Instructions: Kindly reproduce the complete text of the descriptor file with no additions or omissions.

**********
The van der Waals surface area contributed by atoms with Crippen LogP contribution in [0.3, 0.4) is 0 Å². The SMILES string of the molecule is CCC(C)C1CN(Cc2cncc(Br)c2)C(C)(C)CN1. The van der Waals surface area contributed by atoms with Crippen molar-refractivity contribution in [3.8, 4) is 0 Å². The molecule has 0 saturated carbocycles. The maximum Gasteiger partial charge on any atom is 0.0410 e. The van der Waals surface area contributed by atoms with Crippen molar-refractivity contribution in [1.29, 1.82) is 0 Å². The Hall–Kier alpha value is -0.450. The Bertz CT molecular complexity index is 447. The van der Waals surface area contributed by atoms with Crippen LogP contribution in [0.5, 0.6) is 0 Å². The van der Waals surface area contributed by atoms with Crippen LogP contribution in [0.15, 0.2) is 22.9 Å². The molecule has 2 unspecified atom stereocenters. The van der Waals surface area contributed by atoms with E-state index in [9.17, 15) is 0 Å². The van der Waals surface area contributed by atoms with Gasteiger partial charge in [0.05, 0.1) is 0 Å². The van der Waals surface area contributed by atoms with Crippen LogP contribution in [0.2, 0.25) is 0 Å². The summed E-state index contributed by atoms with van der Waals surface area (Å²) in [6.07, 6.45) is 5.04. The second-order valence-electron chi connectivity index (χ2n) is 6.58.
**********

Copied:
The van der Waals surface area contributed by atoms with Crippen LogP contribution in [0.3, 0.4) is 0 Å². The SMILES string of the molecule is CCC(C)C1CN(Cc2cncc(Br)c2)C(C)(C)CN1. The van der Waals surface area contributed by atoms with Crippen molar-refractivity contribution in [3.8, 4) is 0 Å². The molecule has 0 saturated carbocycles. The maximum Gasteiger partial charge on any atom is 0.0410 e. The van der Waals surface area contributed by atoms with Crippen molar-refractivity contribution in [1.29, 1.82) is 0 Å². The Hall–Kier alpha value is -0.450. The Bertz CT molecular complexity index is 447. The van der Waals surface area contributed by atoms with Crippen LogP contribution in [0.5, 0.6) is 0 Å². The van der Waals surface area contributed by atoms with Crippen LogP contribution in [0.15, 0.2) is 22.9 Å². The molecule has 2 unspecified atom stereocenters. The van der Waals surface area contributed by atoms with E-state index in [9.17, 15) is 0 Å². The van der Waals surface area contributed by atoms with Gasteiger partial charge in [0.05, 0.1) is 0 Å². The van der Waals surface area contributed by atoms with Crippen LogP contribution in [0.2, 0.25) is 0 Å². The summed E-state index contributed by atoms with van der Waals surface area (Å²) in [6.07, 6.45) is 5.04. The second-order valence-electron chi connectivity index (χ2n) is 6.58.